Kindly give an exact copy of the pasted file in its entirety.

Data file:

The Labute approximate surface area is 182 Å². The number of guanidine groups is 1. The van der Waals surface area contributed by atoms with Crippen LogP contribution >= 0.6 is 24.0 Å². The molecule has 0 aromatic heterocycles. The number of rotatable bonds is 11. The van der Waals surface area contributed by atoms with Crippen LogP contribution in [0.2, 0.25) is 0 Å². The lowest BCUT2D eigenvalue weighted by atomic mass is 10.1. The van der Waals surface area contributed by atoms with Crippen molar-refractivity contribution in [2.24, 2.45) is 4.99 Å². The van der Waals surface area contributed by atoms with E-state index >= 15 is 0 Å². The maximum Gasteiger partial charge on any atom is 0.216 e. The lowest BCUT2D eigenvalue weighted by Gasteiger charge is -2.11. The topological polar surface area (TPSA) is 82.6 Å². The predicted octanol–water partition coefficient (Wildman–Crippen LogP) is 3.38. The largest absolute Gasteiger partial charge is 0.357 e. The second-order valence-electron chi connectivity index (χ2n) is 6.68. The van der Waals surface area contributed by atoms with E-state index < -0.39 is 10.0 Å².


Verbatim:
The Labute approximate surface area is 182 Å². The number of guanidine groups is 1. The van der Waals surface area contributed by atoms with Crippen LogP contribution >= 0.6 is 24.0 Å². The molecule has 0 aromatic heterocycles. The number of rotatable bonds is 11. The van der Waals surface area contributed by atoms with Crippen LogP contribution in [0.2, 0.25) is 0 Å². The lowest BCUT2D eigenvalue weighted by atomic mass is 10.1. The van der Waals surface area contributed by atoms with Crippen molar-refractivity contribution in [2.24, 2.45) is 4.99 Å². The van der Waals surface area contributed by atoms with E-state index >= 15 is 0 Å². The maximum Gasteiger partial charge on any atom is 0.216 e. The lowest BCUT2D eigenvalue weighted by Gasteiger charge is -2.11. The topological polar surface area (TPSA) is 82.6 Å². The predicted octanol–water partition coefficient (Wildman–Crippen LogP) is 3.38. The largest absolute Gasteiger partial charge is 0.357 e. The second-order valence-electron chi connectivity index (χ2n) is 6.68. The van der Waals surface area contributed by atoms with E-state index < -0.39 is 10.0 Å².